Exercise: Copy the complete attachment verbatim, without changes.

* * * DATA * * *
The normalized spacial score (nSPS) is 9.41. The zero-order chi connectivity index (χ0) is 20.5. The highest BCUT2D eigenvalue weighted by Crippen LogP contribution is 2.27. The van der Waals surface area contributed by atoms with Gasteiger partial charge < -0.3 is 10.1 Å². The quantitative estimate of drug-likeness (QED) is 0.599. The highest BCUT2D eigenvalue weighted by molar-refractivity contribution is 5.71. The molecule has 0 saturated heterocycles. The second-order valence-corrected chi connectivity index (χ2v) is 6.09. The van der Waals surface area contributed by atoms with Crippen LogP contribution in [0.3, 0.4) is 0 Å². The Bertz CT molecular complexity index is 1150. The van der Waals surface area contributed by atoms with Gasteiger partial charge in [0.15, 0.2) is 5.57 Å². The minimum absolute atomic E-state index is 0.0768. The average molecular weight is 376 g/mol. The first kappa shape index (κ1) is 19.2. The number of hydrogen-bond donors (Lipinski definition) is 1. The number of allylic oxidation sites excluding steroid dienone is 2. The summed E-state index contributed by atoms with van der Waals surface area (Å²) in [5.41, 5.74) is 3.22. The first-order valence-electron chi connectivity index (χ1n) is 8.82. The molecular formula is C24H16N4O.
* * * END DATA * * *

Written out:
The normalized spacial score (nSPS) is 9.41. The zero-order chi connectivity index (χ0) is 20.5. The highest BCUT2D eigenvalue weighted by Crippen LogP contribution is 2.27. The van der Waals surface area contributed by atoms with Gasteiger partial charge < -0.3 is 10.1 Å². The quantitative estimate of drug-likeness (QED) is 0.599. The highest BCUT2D eigenvalue weighted by molar-refractivity contribution is 5.71. The molecule has 0 saturated heterocycles. The second-order valence-corrected chi connectivity index (χ2v) is 6.09. The van der Waals surface area contributed by atoms with Crippen LogP contribution in [0.3, 0.4) is 0 Å². The Bertz CT molecular complexity index is 1150. The van der Waals surface area contributed by atoms with Gasteiger partial charge in [0.15, 0.2) is 5.57 Å². The minimum absolute atomic E-state index is 0.0768. The average molecular weight is 376 g/mol. The first kappa shape index (κ1) is 19.2. The number of hydrogen-bond donors (Lipinski definition) is 1. The number of allylic oxidation sites excluding steroid dienone is 2. The summed E-state index contributed by atoms with van der Waals surface area (Å²) in [5.41, 5.74) is 3.22. The first-order valence-electron chi connectivity index (χ1n) is 8.82. The molecular formula is C24H16N4O.